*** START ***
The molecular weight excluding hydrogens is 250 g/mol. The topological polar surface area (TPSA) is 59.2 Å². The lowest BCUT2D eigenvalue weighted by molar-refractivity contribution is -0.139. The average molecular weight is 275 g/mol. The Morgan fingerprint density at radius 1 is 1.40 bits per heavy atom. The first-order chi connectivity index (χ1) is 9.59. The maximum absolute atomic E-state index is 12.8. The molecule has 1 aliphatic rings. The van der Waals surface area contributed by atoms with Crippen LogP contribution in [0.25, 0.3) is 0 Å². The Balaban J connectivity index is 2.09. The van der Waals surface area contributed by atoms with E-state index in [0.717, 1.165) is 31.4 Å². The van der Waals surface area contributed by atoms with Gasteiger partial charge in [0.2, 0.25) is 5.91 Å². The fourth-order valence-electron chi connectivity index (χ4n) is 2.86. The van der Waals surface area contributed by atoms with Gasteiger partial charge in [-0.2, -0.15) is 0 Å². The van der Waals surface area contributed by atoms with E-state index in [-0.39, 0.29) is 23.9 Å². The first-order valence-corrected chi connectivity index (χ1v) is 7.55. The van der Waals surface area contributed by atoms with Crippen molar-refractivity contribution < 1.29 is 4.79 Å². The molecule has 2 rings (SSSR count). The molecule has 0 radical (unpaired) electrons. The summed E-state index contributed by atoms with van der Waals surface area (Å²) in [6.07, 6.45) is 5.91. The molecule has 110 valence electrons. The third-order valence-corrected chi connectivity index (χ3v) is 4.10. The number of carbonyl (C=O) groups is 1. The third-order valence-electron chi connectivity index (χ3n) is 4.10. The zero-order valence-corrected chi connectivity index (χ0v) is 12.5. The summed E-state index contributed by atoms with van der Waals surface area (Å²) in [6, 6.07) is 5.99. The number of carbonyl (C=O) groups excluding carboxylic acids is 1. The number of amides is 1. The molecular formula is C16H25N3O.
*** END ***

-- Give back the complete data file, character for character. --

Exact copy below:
The molecular weight excluding hydrogens is 250 g/mol. The topological polar surface area (TPSA) is 59.2 Å². The lowest BCUT2D eigenvalue weighted by molar-refractivity contribution is -0.139. The average molecular weight is 275 g/mol. The Morgan fingerprint density at radius 1 is 1.40 bits per heavy atom. The first-order chi connectivity index (χ1) is 9.59. The maximum absolute atomic E-state index is 12.8. The molecule has 1 aliphatic rings. The van der Waals surface area contributed by atoms with Crippen LogP contribution in [0.25, 0.3) is 0 Å². The Balaban J connectivity index is 2.09. The van der Waals surface area contributed by atoms with E-state index in [0.717, 1.165) is 31.4 Å². The van der Waals surface area contributed by atoms with Gasteiger partial charge in [0.2, 0.25) is 5.91 Å². The fourth-order valence-electron chi connectivity index (χ4n) is 2.86. The van der Waals surface area contributed by atoms with Gasteiger partial charge in [-0.2, -0.15) is 0 Å². The van der Waals surface area contributed by atoms with E-state index in [-0.39, 0.29) is 23.9 Å². The first-order valence-corrected chi connectivity index (χ1v) is 7.55. The van der Waals surface area contributed by atoms with Crippen molar-refractivity contribution < 1.29 is 4.79 Å². The molecule has 2 rings (SSSR count). The molecule has 0 radical (unpaired) electrons. The summed E-state index contributed by atoms with van der Waals surface area (Å²) in [6.07, 6.45) is 5.91. The molecule has 110 valence electrons. The third-order valence-corrected chi connectivity index (χ3v) is 4.10. The number of carbonyl (C=O) groups is 1. The third-order valence-electron chi connectivity index (χ3n) is 4.10. The zero-order valence-corrected chi connectivity index (χ0v) is 12.5. The summed E-state index contributed by atoms with van der Waals surface area (Å²) in [6, 6.07) is 5.99. The number of carbonyl (C=O) groups excluding carboxylic acids is 1. The number of amides is 1. The molecular formula is C16H25N3O.